It’s starting to feel good.

Thank you “Llama Llama” for helping us transition to preschool!

Llama Llama Misses Mama: Great for transitioning to preschool!Starting preschool can be hard stuff for some toddlers. I had no idea it would take this long to adjust!

ZJ started daycare/preschool in March and it’s still difficult for him. He had to leave a babysitter who loved him dearly and gave him tons of personal attention and is now in a room full of two-year olds with a few very sweet teachers who don’t have the time to hug him all day long.

I don’t blame him. Heck, what toddler wouldn’t want to be hugged all day long?

We’ve had our ups and downs. I can tell he genuinely enjoys the school but the evenings have been hard. Sometimes he acts out because he is so tired. Or doesn’t eat.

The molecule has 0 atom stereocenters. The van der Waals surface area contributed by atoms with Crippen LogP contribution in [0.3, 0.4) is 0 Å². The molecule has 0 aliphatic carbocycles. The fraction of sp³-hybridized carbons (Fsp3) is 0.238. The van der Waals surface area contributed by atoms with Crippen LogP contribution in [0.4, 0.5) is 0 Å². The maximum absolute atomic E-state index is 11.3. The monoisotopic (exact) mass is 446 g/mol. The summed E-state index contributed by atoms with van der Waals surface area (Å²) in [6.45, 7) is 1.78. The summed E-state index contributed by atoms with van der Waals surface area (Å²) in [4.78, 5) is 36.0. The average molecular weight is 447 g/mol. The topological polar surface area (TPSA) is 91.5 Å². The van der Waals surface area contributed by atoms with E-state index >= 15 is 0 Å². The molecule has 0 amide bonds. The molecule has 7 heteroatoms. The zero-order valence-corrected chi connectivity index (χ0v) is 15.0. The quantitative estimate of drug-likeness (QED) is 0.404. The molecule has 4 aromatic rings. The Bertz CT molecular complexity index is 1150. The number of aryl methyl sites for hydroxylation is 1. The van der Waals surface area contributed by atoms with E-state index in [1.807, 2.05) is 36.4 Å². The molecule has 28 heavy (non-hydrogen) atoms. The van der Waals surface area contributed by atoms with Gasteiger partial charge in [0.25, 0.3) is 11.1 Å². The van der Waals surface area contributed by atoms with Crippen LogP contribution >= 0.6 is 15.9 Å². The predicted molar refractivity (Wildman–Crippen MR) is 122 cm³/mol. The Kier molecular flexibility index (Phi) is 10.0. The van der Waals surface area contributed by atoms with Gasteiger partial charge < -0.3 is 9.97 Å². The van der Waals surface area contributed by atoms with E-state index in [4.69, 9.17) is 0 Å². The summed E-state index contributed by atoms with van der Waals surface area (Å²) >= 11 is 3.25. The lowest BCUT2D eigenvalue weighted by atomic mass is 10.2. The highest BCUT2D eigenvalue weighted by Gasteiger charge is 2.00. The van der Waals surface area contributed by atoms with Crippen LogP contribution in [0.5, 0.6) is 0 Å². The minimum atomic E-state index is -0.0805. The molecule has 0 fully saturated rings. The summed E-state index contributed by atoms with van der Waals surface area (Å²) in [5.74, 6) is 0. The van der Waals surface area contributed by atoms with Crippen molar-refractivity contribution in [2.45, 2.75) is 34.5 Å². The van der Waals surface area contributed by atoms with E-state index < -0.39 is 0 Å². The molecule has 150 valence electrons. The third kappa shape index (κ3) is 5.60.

One thing we found that helps a lot is talking to him. I explain where we are going. When I will pick him up. That I will miss him, but he will have so much fun.

My husband and I are good at managing expectations for each other, and we want to do the same for him.

For this reason, our family loves the children’s book Llama Llama Misses Mama by Anna Dewdney.

The book is about a toddler llama starting preschool, not wanting to get involved because he misses his mama. The book goes through his day — from hanging up his coat in his cubby to lunchtime and playtime. Then, mama picks him up after the day is done.

Of course, the little llama finds that he can love both school and mama.